Keeping right with the marked path, the decent through rock benches lends relative justification to the name of the town land on which the next house sits - Cappeenthlarig (Ceapaigh an Chlaraigh - Plot of Level Ground).

Passing through the farmyard should remind you that you are passing, by courtesy of farmers, through their work- and living place. Please respect all crops, close all gates carefully, avoid provocation of working dogs and in case someone is resting, be as quiet as you can. 2.5km / 1.5miles from the house leave the surfaced road at Maghanlawaun (Macha an Leamhain, Milking Place of the Elms), the entrance to the right to the Lack Road being beside a water spout. Despite its name, the trees most seen are the orange berried rowan / mountain ash and the birch as well as large bushes of fuchsia with its red bells. I spent some of my school holidays here. One memory is of been able Œto see the weather approach¹. The orientation of the valley is such that rain borne by the prevailing south-westerlies could be seen at its far end long before reaching here and if one was engaged in haymaking, by hand of course, there was time to take action.

The surfaced road here is an escape route to Glencar or to accommodation, particularly if mist keeps you off the pass ahead. The Lack Road (Leac, Flagstone) was used within living memory for droving cattle to the fairs in Killorglin to the North, a journey starting at midnight to ensure arrival at the fair at 7.30am. Before that, the road was used to transport firkins of butter to market by pack-horse. While it is much clearer later on, the road has been obsorbed into fields initially and you must follow the markers and stiles to gain open hillside where the Lake Road intelligently switchbacks to save energy. As you ascend, you have a view Southwest of coomb-enclosed Cloon Lake. An island on the lake is reputed to be the burial place of William Francis Butler who tells in his book Red Cloud of his childhood in Glencar and his later life in America where he joined a Native American tribe. Cloon also has and Early Christian site.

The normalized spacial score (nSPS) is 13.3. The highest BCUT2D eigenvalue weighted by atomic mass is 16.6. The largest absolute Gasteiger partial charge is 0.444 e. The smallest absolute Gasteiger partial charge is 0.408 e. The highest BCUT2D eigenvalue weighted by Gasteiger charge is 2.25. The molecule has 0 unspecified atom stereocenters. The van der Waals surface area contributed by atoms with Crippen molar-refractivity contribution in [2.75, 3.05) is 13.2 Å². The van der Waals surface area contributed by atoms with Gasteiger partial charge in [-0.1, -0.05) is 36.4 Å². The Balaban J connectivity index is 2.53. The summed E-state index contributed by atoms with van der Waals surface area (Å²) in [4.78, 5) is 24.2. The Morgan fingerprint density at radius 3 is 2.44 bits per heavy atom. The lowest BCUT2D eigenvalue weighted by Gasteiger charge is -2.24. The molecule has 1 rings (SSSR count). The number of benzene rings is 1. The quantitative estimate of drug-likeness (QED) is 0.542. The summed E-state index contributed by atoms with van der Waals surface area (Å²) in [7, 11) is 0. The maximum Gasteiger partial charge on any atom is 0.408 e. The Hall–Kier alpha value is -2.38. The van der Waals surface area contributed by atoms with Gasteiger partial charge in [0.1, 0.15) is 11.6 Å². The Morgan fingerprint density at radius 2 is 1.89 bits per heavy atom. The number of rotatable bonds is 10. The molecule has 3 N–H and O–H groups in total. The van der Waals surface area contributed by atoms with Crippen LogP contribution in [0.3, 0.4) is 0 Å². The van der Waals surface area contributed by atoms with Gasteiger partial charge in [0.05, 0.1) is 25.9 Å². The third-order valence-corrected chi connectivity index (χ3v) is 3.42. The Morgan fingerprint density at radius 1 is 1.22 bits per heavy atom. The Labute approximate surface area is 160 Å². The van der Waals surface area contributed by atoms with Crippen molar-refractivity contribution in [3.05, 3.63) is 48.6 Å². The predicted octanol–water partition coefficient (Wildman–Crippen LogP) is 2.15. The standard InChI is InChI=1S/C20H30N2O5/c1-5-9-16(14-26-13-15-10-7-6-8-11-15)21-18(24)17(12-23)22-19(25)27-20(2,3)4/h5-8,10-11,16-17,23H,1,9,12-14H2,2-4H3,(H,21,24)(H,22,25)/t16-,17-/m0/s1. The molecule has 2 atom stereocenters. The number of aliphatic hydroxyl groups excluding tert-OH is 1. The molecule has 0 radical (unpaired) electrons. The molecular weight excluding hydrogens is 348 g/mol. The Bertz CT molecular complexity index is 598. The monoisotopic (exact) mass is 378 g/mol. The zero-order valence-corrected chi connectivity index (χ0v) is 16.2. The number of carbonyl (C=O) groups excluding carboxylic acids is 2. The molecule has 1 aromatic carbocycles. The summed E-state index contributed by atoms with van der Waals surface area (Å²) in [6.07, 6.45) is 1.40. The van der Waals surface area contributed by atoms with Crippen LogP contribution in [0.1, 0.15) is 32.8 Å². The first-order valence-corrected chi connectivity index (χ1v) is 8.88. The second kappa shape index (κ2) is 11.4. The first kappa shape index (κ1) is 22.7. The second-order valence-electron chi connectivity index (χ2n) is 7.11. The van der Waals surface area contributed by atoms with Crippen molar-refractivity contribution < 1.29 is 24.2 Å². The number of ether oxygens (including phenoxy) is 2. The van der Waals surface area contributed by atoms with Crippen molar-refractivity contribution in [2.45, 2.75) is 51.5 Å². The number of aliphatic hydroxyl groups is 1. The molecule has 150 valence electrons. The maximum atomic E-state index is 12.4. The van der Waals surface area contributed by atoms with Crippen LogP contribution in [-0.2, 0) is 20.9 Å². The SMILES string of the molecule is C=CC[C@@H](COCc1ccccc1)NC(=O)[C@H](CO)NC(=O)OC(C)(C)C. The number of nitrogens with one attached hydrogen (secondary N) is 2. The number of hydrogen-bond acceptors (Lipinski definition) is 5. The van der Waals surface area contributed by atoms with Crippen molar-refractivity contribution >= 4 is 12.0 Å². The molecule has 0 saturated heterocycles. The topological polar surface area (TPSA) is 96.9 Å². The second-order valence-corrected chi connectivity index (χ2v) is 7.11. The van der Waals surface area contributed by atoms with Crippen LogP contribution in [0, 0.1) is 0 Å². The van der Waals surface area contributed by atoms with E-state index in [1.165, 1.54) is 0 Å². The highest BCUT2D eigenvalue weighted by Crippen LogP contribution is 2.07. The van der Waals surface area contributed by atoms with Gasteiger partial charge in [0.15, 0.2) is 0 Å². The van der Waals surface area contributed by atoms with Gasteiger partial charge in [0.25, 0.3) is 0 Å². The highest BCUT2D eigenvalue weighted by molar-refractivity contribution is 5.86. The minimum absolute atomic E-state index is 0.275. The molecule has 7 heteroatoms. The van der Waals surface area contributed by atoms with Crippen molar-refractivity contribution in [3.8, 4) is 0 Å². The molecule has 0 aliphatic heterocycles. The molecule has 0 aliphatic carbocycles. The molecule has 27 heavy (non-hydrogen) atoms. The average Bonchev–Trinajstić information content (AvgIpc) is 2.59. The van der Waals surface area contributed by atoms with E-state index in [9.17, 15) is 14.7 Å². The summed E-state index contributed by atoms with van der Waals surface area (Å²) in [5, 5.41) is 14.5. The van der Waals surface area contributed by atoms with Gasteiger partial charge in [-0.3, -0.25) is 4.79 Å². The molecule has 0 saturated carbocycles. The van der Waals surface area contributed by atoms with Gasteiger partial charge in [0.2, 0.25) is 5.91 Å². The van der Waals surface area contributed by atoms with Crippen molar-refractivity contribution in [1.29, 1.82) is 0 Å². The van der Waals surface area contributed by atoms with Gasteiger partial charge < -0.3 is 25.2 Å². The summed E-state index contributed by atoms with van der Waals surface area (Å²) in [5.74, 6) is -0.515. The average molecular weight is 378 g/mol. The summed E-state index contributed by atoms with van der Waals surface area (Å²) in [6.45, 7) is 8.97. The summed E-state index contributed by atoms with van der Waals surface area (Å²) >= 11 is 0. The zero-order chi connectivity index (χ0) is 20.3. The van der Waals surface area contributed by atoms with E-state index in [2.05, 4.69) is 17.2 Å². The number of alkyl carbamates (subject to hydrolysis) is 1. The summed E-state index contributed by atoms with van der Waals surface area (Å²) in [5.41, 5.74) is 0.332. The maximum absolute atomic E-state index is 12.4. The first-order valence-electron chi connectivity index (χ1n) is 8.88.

At the stile at the summit of the pass, the view Northeast is of the 1,001m / 3,284ft Caher (Cathair, Stone Fort - perhaps of the Fianna). Beneath you to the north is the amphitheatre of Derrynafeana (Doire na Feinne, Oakwood of the Fianna) and Lough Acoose (Loch an Chuais, Lake of the Recess). With a view further north to Killorglin and Dingle Bay, the vista lends credence to tales of day long deer-hunts by the Fianna, Ireland¹s legendary army aided by giant wolfhounds. Keeping left to avoid steeper ground on the right, descend the zig-zag road to join a path which starts where the Cummeenacappul Stream (Coimin na gCapall, Small Coomb of the Horses), flowing from the slopes of Caher, joins the Gearhanagour Stream (Gaortha na nGabhar, Woodland of the Goata). The path leads to farmhouses, the first of which are owned by the Taylor family a name we shall meet again.

Just past the second set of buildings, watch for the path left commencing in fields and taking you across bogland west of Lough Beg (Loch, Beag, Small Lake) and over a stepping-stone / rock bridge west of Lough Acoose. As i write, news is coming in of identification by archaeologists of a pre-bog system (walls, huts, enclosures and bog track-way) between the two lakes.

Before turning left on the surfaced Killorglin - Glencar road, take time to enjoy the view east to the magnificent corrie of Coomloughra, ahaped by the ridge connecting Ireland¹s highest peaks, Beenkeragh, Carrauntuohill and Caher.

The road left descends beside the Gortmaloon  Wood (Gort Ma Luan, Field of the Plain of Lambs), through which tumbles the Caraghbeg River. At the Y-Junction, bear left to walk 1.6km / 1mile to the Climbers Inn. The hostelry, which is also the post office, is run by Sean Walsh, an experienced climber. Nearby is Glencar House, formally Lord Lansdowne¹s shooting lodge. One of its renowned guests was Fr. John Sullivan, and it is said that a religious reading overheard at a French window, still preserved, led to his conversion to Catholicism. Assuming that you have prebooked accommodation, Glencar is an idea place for an over night stay.